Dir: Yorgos Lanthimos
From the moment Colin Farrell checks in, informing the hotel receptionist that the sheepdog at his side is “my brother …he didn’t make it”, we realise we are decidedly not in familiar movie terrain. We have already been sideswiped by an unexpectedly brutal pre-title sequence, the meaning of which we hope will become clear. If it’s the deciphering of heavily laden symbolism we are after, the following two hours of The Lobster give us plenty to get our canines into.
Farrell is told what limited facilities his single status allows him access to, asked what animal he would like to transform into should he not make it, and fitted with a chastity lock. His selection of lobster, on account of its longevity and fertility, is hailed as an insightful choice. He finds his table and chats uncomfortably with the other male diners, all intent on finding a suitable suitor from the array of equally awkward females.
At night the ‘guests’ go hunting in the woods, trapping ‘loners’ with tranquilizer darts, every catch offering the potential to extend their stay, and thereby their life as a human. For the only way to avoid conversion to beast is to successfully pair off with an appropriate other. Faced with such a dire inevitability, these ‘inmates’ (the more appropriate term) are forced to seek the most tenuous similarities, going to extreme lengths to find the ‘perfect’ mate. Ben Whishaw, for one, violently induces nosebleeds in order to share the affliction of his intended. And this dark turn is just for starters…
What follows is a mundane nightmare of stifling rigmarole, infringement of regulation, and strained propositions. All dialogue is stilted, removed, hyperreal, utterly devoid of emotion or warmth. It’s like the central tenet of unfiltered honesty mined for purely comedic purpose in Ricky Gervais’s The Invention of Lying (2009) taken to its disturbingly illogical extreme.
The wonderfully eclectic cast is as unpredictable as the jarring dystopia we find ourselves trapped in. Farrell shines as the hopeless bachelor mustering his very last iota of free will in order to challenge his fate. Ashley Jensen, on the other hand, is resigned to hers, and is piteously downtrodden and despairing. Olivia Coleman is in fine form as the hotel matriarch, imperiously stern but equally happy to turn to song to oil the wheels of engagement at the painfully stiff dance events. And in a role diametrically opposed to her Bond girl turn in Spectre (2015), concurrently in cinemas, Lea Seydoux leads the faction of loner rebels, aided by a fantastically unassuming Michael Smiley. Among their number is the headstrong Rachel Weisz, to whom Farrell is eventually drawn, an attraction that will lead them both down the darkest of pathways.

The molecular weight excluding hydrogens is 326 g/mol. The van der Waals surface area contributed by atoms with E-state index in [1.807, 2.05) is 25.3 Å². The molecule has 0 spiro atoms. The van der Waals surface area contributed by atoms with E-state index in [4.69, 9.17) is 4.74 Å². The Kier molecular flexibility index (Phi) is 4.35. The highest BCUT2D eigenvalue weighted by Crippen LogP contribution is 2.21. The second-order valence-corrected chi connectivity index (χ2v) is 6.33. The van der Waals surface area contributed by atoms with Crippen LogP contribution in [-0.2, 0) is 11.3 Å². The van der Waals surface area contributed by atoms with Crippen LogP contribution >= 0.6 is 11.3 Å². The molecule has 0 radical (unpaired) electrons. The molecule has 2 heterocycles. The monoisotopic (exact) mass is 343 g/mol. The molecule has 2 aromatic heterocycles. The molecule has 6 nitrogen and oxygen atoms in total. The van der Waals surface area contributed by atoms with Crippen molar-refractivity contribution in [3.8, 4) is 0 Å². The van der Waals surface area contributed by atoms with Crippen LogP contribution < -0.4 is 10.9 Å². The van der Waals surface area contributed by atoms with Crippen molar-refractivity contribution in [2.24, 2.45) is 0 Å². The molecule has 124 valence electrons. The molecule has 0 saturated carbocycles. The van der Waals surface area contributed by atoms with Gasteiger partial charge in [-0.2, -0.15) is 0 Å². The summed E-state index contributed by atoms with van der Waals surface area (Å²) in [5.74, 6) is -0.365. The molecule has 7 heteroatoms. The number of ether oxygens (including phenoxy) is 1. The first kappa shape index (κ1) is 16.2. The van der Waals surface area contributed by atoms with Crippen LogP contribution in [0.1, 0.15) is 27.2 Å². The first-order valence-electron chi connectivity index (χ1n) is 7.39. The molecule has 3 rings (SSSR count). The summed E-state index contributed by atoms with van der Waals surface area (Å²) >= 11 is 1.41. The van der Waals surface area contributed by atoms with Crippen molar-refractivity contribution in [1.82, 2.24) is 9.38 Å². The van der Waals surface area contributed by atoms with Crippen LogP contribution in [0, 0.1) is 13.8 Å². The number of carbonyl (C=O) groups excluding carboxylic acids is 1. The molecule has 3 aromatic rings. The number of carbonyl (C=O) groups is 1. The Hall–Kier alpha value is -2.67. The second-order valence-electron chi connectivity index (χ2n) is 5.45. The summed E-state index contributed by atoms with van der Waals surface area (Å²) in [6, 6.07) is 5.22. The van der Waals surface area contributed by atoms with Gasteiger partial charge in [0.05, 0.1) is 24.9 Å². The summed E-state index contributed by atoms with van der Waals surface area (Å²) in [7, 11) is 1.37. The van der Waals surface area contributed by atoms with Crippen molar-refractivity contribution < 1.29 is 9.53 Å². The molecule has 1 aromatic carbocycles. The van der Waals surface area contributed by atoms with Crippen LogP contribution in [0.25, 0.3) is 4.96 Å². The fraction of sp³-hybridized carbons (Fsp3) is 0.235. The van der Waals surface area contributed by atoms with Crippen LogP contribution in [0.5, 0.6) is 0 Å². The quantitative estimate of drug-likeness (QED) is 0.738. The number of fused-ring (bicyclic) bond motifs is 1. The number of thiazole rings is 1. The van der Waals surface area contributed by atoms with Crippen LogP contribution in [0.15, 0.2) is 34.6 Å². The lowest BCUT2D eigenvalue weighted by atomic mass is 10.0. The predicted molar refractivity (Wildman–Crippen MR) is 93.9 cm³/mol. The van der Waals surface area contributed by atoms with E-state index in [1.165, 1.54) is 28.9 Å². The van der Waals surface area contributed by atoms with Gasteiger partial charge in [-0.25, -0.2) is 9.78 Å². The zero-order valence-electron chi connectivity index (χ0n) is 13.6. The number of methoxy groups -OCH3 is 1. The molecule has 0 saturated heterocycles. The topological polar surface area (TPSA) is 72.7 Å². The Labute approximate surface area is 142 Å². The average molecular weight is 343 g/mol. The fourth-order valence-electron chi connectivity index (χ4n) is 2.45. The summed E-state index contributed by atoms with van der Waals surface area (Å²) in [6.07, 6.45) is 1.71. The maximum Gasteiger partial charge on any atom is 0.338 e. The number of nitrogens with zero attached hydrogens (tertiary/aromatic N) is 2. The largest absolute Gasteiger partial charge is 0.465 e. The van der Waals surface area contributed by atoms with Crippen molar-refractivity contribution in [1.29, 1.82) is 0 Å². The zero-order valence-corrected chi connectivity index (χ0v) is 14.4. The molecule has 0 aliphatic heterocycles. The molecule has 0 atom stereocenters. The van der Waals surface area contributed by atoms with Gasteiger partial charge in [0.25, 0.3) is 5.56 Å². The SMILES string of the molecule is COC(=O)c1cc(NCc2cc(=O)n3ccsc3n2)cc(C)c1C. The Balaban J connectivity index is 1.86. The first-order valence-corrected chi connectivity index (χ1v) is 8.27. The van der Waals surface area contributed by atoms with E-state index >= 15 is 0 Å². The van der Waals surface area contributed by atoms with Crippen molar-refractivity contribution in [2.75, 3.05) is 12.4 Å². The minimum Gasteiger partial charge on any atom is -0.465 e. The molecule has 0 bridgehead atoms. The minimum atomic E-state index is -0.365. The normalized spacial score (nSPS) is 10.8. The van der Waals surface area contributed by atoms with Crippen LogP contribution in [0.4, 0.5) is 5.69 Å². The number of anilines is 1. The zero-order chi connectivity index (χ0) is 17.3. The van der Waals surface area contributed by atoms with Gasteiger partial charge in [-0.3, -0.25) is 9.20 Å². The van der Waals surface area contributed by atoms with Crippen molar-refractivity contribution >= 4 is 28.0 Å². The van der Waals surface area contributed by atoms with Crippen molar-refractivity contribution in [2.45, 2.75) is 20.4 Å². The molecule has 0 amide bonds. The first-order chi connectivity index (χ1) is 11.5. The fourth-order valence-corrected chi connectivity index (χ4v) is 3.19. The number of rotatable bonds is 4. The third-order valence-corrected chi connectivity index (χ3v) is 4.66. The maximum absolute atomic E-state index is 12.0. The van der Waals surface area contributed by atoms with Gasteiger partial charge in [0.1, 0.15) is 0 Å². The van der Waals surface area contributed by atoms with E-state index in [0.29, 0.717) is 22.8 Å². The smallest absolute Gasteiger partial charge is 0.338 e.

Head-spinningly odd initially, and lurking in the murky recesses between comedy and allegory, this is one grim fairy tale. Amusing, but disconcertingly so, unsettling, and often shocking, its central premise is impressively daring for a film boasting such a well-known cast. Benefitting from the restricting confines of the hotel setting, the first half strikes a uniquely original tone of surreal black comedy. When the action widens out into the woods in the second hour, the metaphors are extended, the tone darkens further, and the concept shows signs of creaking under its own portentous weight.
The Lobster examines the harmful nature of compromise by being thoroughly uncompromising. A parallel parable of modern love, set in a microcosm of bizarrely painful honesty, it asks how much we each hurt our true selves by coupling. Against the shallow backdrop of instant dating and swiped rejections on mobile apps, it’s a deep rumination on the potential self-harm of conjoining with another, and a tirade against society’s anti-singledom bias. If the contemporary world is designed for couples but we are all fundamentally alone, how much do we willingly damage ourselves to fit in?
To fully digest this bewilderingly rich morality play may take some time upon leaving the cinema and reintegrating into ‘normal’ society. But with a brilliant and subtly ambiguous final scene, The Lobster’s bleak and incendiary interrogation of social pressure will stay with you. Whether you want it to or not.
★ ★ ★ ★